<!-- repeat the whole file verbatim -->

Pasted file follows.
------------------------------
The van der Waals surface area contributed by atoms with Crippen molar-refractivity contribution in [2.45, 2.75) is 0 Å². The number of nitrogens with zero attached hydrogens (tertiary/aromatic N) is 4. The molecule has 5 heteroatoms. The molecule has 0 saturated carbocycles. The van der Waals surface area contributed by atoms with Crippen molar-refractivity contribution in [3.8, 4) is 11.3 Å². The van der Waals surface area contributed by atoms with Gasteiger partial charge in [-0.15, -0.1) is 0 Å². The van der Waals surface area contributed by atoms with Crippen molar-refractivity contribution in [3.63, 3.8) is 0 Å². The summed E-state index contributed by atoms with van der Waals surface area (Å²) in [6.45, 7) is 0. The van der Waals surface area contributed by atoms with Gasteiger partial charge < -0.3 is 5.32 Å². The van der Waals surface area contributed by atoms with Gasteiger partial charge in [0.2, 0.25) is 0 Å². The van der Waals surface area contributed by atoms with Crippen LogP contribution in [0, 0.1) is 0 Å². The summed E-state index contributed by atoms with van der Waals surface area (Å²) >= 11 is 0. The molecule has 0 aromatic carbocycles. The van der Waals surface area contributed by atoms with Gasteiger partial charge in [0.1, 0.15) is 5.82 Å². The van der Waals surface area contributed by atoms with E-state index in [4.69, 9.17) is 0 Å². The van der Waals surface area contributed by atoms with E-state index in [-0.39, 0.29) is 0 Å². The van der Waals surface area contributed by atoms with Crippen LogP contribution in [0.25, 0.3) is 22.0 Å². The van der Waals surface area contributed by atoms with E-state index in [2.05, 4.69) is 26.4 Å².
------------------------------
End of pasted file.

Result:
The van der Waals surface area contributed by atoms with Crippen molar-refractivity contribution in [2.45, 2.75) is 0 Å². The number of nitrogens with zero attached hydrogens (tertiary/aromatic N) is 4. The molecule has 5 heteroatoms. The molecule has 0 saturated carbocycles. The van der Waals surface area contributed by atoms with Crippen molar-refractivity contribution in [3.8, 4) is 11.3 Å². The van der Waals surface area contributed by atoms with Gasteiger partial charge in [-0.15, -0.1) is 0 Å². The van der Waals surface area contributed by atoms with Crippen molar-refractivity contribution in [3.63, 3.8) is 0 Å². The summed E-state index contributed by atoms with van der Waals surface area (Å²) in [6.45, 7) is 0. The van der Waals surface area contributed by atoms with Gasteiger partial charge < -0.3 is 5.32 Å². The van der Waals surface area contributed by atoms with Gasteiger partial charge in [0.2, 0.25) is 0 Å². The van der Waals surface area contributed by atoms with Crippen LogP contribution in [0, 0.1) is 0 Å². The summed E-state index contributed by atoms with van der Waals surface area (Å²) >= 11 is 0. The molecule has 0 aromatic carbocycles. The van der Waals surface area contributed by atoms with Gasteiger partial charge in [0.1, 0.15) is 5.82 Å². The van der Waals surface area contributed by atoms with E-state index in [4.69, 9.17) is 0 Å². The van der Waals surface area contributed by atoms with E-state index in [-0.39, 0.29) is 0 Å². The van der Waals surface area contributed by atoms with Crippen LogP contribution in [0.25, 0.3) is 22.0 Å². The van der Waals surface area contributed by atoms with E-state index in [2.05, 4.69) is 26.4 Å².